For the third time in recent weeks, international naval forces operating in the waters of the Arabian Sea seized a shipment of illicit arms March 28, the US Navy informed.
Just over the past month, the joint maritime forces under the Combined Task Force (CTF150) seized two cargoes containing weaponry destined for Somalia.
According to the United States, the contraband originated in Iran and was likely bound for Houthi insurgents in Yemen.
The U.S. Navy Coastal Patrol ship USS Sirocco, operating as part of U.S. Naval Forces Central Command, intercepted and seized the shipment of weapons hidden aboard a small, stateless dhow. The illicit cargo included 1,500 AK-47s, 200 RPG launchers and 21.50 caliber machine guns.
The dhow and its crew were allowed to depart once the illicit weapons were seized, the navy said.
As of April the UK took over the reins of a Gulf joint maritime force to deter piracy, tackle terrorism, and disrupt smuggling.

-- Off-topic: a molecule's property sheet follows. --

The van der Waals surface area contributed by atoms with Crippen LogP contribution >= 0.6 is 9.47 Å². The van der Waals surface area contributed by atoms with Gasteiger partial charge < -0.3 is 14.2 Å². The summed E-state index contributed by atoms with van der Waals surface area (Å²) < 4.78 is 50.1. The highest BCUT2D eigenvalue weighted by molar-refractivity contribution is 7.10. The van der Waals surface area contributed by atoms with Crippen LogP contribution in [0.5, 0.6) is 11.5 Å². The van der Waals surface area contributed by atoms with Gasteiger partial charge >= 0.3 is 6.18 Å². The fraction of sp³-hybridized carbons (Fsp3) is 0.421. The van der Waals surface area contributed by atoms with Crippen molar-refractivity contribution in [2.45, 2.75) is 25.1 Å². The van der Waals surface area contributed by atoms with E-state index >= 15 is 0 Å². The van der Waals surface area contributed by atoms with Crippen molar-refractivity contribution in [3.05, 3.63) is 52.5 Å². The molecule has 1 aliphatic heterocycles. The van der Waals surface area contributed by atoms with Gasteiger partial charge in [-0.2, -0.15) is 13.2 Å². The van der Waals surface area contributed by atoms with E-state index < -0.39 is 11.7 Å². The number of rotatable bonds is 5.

The Combined Task Force (CTF150), which covers two million square miles, including the Red Sea, Gulf of Aden, Indian Ocean and Gulf of Oman, which is a vital artery of world trade, is working to counter attacks or moving personnel, weapons or income generating narcotics, targeting groups such as Daesh.
CTF150 and the Royal Australian Navy are also working to foster ties with East African counterparts on countering narcotics operations and weapons smuggling.
Sirocco in the Persian Gulf, April 2005 Image: US Navy
Strengthening of anti-piracy efforts in the region is seen as a much needed move taking into account the increasing number of attacks on commercial ships, especially in Nigerian waters.
The number one concern is the ramping up of the kidnappings of ships’ crew over the last six months as pirates abduct crews for ransom as a means of financing.
Just in March, two attacks in Nigerian waters have been reported that resulted in kidnapping of at least nine sailors.